Leopard Gecko Digging: What Does It Mean?
Is your leopard gecko digging non-stop? This can start to trouble you and you should know that this may mean something is not right in their little world. To learn more about this leo activity, read on.
Why do They Dig?
Digging is a natural instinct for these animals. Leopard gecko digging is a normal part of their lives in the wild. Their front claws are actually designed for such purposes. They do this for a number of reasons: to get away from the sun, to hide from predators, or to hunt for food. If your substrate is deep enough, it isn’t strange to find your lizard digging paths underneath the ground. Most substrate depths won’t allow this though. Should the digging just keep going on, try to get to the reason behind it.
Tank is Too Hot
This is one of the biggest reasons behind digging. If the tank is too hot, they will attempt to escape the heat somehow. The quickest solution is to bring the heat down. However, the best solution is to get a proper sized tank that can have two areas of temperature. Leos are happy in temps of about 90 degrees but they sometimes need cooler temps to cool down their bodies. An area that remains in the low 80s or mid 70s should be maintained in any lizard habitat. Check your temp and make sure you have two distinct areas. Getting an accurate thermometer is crucial and is well worth the investment if you want to keep your lizards happy.
Lack of Hideaways
This is another reason behind constant digging. Your leos are nocturnal and they prefer to stay out of the light during the day. To duplicate their natural habitats somewhat, many keepers employ hideaways. These can be constructed out of simple plastic containers with holes cut into them so the lizard can get in. You’d also want some humid hide boxes just in case your lizard has problems with shedding.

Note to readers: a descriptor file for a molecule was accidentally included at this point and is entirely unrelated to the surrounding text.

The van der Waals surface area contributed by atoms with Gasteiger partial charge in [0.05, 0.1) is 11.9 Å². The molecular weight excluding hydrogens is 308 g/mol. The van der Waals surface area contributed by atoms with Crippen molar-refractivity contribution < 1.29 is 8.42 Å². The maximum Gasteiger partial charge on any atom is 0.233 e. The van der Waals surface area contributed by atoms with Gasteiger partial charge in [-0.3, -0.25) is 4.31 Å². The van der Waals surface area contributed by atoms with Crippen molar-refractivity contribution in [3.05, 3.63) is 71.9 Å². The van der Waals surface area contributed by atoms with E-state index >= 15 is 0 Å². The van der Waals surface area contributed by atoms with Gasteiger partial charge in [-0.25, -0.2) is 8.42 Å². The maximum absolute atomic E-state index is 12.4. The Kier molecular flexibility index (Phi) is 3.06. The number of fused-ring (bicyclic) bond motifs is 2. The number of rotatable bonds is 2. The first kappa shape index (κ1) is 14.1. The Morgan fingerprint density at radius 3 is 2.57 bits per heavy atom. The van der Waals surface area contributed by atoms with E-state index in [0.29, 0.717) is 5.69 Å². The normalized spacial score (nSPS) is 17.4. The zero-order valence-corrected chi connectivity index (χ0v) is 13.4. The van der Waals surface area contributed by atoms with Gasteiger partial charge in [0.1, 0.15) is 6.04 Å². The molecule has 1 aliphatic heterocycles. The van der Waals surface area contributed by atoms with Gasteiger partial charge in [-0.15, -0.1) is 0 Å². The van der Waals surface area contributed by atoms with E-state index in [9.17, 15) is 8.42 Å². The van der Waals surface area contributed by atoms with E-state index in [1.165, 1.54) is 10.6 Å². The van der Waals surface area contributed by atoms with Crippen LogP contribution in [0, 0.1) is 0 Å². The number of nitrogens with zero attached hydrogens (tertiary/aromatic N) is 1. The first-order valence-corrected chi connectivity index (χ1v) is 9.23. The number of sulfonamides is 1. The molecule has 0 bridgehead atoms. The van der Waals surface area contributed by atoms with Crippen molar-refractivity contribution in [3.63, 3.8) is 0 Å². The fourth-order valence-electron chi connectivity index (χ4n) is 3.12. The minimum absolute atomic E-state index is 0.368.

Sometimes your lizards can get irritated by the sand you use as a substrate. This can make them do unpredictable things. Make sure your sand is not too rough or too thick. Also, some keepers suggest staying away from sand as there are many alternative substrate materials out there. Although sand is easy to clean and use, it causes many problems including sand ingestion and sand impaction. This occurs when the lizard eats too much sand and their digestive systems start to get clogged or even damaged by rough sand. This can be a dangerous situation for your lizards so make sure you have the right kind of sand or use alternatives like newspaper, pea gravel, paper towels, or even the bare bottom of the tank.
Should the digging continue, you may have to check other areas of your lizard’s lifestyle. Check anything that may be causing stress that could lead to unpredictable behavior. However, if the lizard maintains a healthy diet and is normal the rest of the time, you might just have to give him some time to adjust.
Source by Donna J Perez